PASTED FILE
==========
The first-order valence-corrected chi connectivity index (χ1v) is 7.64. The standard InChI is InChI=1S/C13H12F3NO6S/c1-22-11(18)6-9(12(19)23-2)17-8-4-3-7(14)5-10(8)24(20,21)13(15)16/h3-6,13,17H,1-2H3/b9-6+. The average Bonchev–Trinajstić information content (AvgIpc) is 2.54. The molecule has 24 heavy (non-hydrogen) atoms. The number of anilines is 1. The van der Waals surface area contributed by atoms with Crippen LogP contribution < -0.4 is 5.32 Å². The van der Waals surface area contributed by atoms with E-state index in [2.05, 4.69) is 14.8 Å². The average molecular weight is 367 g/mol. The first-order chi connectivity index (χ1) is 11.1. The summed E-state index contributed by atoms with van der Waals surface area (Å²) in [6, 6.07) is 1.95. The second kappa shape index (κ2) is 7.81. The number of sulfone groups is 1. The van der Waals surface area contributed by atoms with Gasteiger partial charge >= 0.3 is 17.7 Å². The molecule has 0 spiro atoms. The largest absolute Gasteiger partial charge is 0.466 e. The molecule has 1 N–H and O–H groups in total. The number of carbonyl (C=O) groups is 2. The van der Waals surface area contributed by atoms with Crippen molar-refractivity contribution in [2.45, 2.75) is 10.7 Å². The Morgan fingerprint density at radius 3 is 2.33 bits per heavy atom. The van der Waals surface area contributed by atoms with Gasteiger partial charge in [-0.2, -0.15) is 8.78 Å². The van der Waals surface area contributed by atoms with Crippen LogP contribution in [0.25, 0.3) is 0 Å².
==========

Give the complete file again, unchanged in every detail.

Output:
The first-order valence-corrected chi connectivity index (χ1v) is 7.64. The standard InChI is InChI=1S/C13H12F3NO6S/c1-22-11(18)6-9(12(19)23-2)17-8-4-3-7(14)5-10(8)24(20,21)13(15)16/h3-6,13,17H,1-2H3/b9-6+. The average Bonchev–Trinajstić information content (AvgIpc) is 2.54. The molecule has 24 heavy (non-hydrogen) atoms. The number of anilines is 1. The van der Waals surface area contributed by atoms with Crippen LogP contribution < -0.4 is 5.32 Å². The van der Waals surface area contributed by atoms with E-state index in [2.05, 4.69) is 14.8 Å². The average molecular weight is 367 g/mol. The first-order chi connectivity index (χ1) is 11.1. The summed E-state index contributed by atoms with van der Waals surface area (Å²) in [6, 6.07) is 1.95. The second kappa shape index (κ2) is 7.81. The number of sulfone groups is 1. The van der Waals surface area contributed by atoms with Gasteiger partial charge >= 0.3 is 17.7 Å². The molecule has 0 spiro atoms. The largest absolute Gasteiger partial charge is 0.466 e. The molecule has 1 N–H and O–H groups in total. The number of carbonyl (C=O) groups is 2. The van der Waals surface area contributed by atoms with Crippen molar-refractivity contribution in [2.45, 2.75) is 10.7 Å². The Morgan fingerprint density at radius 3 is 2.33 bits per heavy atom. The van der Waals surface area contributed by atoms with Gasteiger partial charge in [-0.2, -0.15) is 8.78 Å². The van der Waals surface area contributed by atoms with Crippen LogP contribution in [0.25, 0.3) is 0 Å².